Fritts said the majority of the women who work in construction in her region are employed as project managers, engineers, architects and office support personnel. She said the biggest drawback to working in the construction business for women is the need to sometimes travel, which can be difficult for those who have young children.
Fritts, whose father was a millwright, began her career working as an office manager for a small construction company. The company did not have enough employees to complete all of the necessary work, so she volunteered to help in any way she could by working in the field.
Prior to working as an office manager, she worked for a cattle feed mill where she learned to repair electrical panels, operate forklifts and do welding.
“The most rewarding part of my job today is to see that all of our employees and subcontractors’ employees go home to their families every day without an injury,” said Fritts. “To do this brings me in close contact with all of the workers and how they are going to do their duties on a day-to-day and task-by-task basis.”
Diana Diaz, a carpenter for Welbro Building Corp. in Orlando, FL, is known among her colleagues as a jack of all trades who has done nearly every aspect of the construction business with the exception of electrical and masonry work. During her 10-year career in the industry, she has worked on many noteworthy projects such as Universal Studios in Florida.
Despite what many women in the field refer to as the lingering attitude that construction is still a man’s world, Diaz encourages others to follow in her footsteps.
“When I first started working in the business, it was tough because of the attitude of some men,” she said. “The most demanding part is just trying to keep up with the men sometimes because they forget that I’m a woman, but there are a lot of opportunities available for women who can pull their own weight. Any woman who wants it bad enough should just go for it and remember to work hard.”
Patricia Walker, director of NAWIC’s Region 3 which covers Florida, has noticed a change in the attitude of women working in the field.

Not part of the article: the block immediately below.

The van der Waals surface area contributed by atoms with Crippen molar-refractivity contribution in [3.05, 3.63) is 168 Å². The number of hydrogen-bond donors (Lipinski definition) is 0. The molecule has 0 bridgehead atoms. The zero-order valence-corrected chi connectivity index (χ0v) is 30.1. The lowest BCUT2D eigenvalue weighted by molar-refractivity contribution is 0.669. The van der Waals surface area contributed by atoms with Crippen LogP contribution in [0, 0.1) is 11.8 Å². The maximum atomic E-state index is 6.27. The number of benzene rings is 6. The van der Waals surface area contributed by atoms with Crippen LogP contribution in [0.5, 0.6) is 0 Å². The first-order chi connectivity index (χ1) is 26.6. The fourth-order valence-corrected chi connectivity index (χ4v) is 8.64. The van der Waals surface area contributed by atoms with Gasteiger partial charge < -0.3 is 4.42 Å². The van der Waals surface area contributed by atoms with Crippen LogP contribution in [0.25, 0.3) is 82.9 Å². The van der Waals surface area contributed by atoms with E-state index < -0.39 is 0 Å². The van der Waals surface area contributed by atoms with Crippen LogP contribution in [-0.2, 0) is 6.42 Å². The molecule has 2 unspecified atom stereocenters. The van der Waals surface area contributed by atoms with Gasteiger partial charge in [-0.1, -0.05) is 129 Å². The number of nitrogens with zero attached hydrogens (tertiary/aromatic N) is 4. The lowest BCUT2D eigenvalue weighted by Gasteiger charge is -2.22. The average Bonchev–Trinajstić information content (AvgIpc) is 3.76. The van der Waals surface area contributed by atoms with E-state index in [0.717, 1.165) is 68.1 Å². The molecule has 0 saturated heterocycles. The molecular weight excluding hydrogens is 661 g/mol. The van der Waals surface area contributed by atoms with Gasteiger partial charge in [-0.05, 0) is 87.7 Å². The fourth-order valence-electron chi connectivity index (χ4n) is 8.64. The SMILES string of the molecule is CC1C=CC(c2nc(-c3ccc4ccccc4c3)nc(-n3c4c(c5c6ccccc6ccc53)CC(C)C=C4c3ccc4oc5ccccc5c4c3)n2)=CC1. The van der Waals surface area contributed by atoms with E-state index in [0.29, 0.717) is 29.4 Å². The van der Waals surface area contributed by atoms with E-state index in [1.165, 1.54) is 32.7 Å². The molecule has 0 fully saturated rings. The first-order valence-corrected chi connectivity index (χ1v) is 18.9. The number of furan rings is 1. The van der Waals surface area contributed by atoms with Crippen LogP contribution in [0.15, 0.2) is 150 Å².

“’They do not receive special treatment. They view their jobs as careers and a way to provide for their families,” said Walker. “They are willing to do what it takes to be successful and earn an above-average wage.”
Some women who opt for a career in construction grew up in a family where working in some aspect of the business was the norm. For example, Tiffani Bradley’s father was an architect and her mother is an AutoCAD technician.
Bradley, who lives in Edgewood, NM, decided she wanted to explore the construction side of the business after earning her master’s degree in architecture. Today, she works as both a project engineer and project manager, depending on the size of the job, for Gerald Martin Ltd.
“The only way women are going to be given an equal opportunity in the construction world is if we continue to show our faces in the field,” said Bradley. “Being hesitant is normal, but giving in to that is defeat.”
Debbie Christensen, director of NAWIC’s Region 8, which covers West Texas, Arizona, Colorado, Wyoming, Utah and New Mexico, is a certified construction industry technician who now works as a project manager and realtor for The Karam Co.
She has witnessed an increase in the number of women working in the field and attributes it to “a desire by women to work in the non-traditional industry and the lack of skilled male workers”